Cassini Passes Through Asteroid Belt

December 28, 2000

NASA's Cassini spacecraft, approaching Jupiter, has been operating
trouble-free since its reaction-wheel system was reactivated for
controlling the craft's orientation seven days ago.

"Everything has been working smoothly, so we're planning to send up
commands today to resume all scientific observations," said Bob Mitchell,
Cassini program manager at NASA's Jet Propulsion Laboratory, Pasadena,

Increased friction in one of the electrically powered reaction wheels,
which are used to rotate the spacecraft, prompted Cassini on Dec. 17 to
switch automatically to a different system, one that uses small,
hydrazine-fueled thrusters. To conserve hydrazine for Cassini's primary
mission at Saturn, managers suspended some scientific observations of
Jupiter, beginning Dec. 19. Observations that require pointing the
spacecraft, such as taking pictures, were put on hold. Those that do not
require pointing, such as magnetic-field measurements, continued.

Cassini was put back on the reaction-wheel system for controlling its
orientation on Dec. 21, after testing indicated that the above-normal
friction had ended. However, the spacecraft has been kept in an attitude
with its main antenna pointed to Earth, and observations that require
pointing of scientific instruments have remained on hold while
reaction-wheel operation is monitored.

Processing and analysis has continued on thousands of images and
measurements taken by Cassini between early October and mid-December.
Cassini's first color movie clip of Jupiter was released this week. It is
available online from JPL at:

and from the web site of the Cassini Imaging Science team at the University of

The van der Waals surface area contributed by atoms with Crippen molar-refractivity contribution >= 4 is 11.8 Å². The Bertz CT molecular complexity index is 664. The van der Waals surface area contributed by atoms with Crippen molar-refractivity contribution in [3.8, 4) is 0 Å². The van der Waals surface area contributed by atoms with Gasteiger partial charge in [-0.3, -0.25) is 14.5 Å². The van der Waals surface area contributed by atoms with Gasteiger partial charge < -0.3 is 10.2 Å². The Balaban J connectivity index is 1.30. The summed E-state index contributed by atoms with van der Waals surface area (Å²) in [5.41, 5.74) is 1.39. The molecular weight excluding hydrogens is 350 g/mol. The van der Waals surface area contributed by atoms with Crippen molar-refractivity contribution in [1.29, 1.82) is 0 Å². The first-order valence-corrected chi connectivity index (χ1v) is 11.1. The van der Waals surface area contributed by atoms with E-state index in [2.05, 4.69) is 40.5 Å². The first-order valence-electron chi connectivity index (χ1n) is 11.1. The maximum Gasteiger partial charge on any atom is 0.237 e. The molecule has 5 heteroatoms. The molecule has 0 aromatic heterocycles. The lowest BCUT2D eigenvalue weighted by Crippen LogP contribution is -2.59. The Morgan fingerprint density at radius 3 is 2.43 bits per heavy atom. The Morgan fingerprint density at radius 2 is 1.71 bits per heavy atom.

Arizona, Tucson, at:

Cassini has three reaction wheels mounted mutually perpendicular to each
other and a fourth as a spare. The reaction wheels control the direction
Cassini is facing, but not the direction of its trajectory through space.
When a motor accelerates a wheel, the spacecraft rotates slowly in the
opposite direction. Moving the three wheels in various combinations can
point the spacecraft in any desired direction.

A probable cause of the friction that temporarily increased the amount of
force needed to turn reaction wheel number two is prolonged operation at
relatively low speeds, which may have reduced lubrication in the bearings,
mission engineers say. Running the wheel at higher speeds in tests later
may have restored the distribution of the lubricant.

"That's our leading theory, but we may never know for sure," Mitchell

As a precaution, Cassini's flight team plans to develop operational
procedures for the reaction wheels that will avoid low-speed operations
for any significant amount of time, he said.

Cassini will pass Jupiter at a distance of 9.7 million kilometers (6
million miles) on Dec. 30, gaining a boost from its gravity that will
allow the spacecraft to reach Saturn in July 2004.

Additional information about Cassini is available online at:

Cassini is a cooperative mission of NASA, the European Space Agency and the Italian Space Agency. JPL, a division of the California Institute of Technology in Pasadena, manages Cassini for NASA's Office of Space Science, Washington, D.C.

Media Relations Office

Jet Propulsion Laboratory

California Institute of Technology

National Aeronautics and Space Administration

Pasadena, Calif. 91109.
Telephone (818) 354-5011

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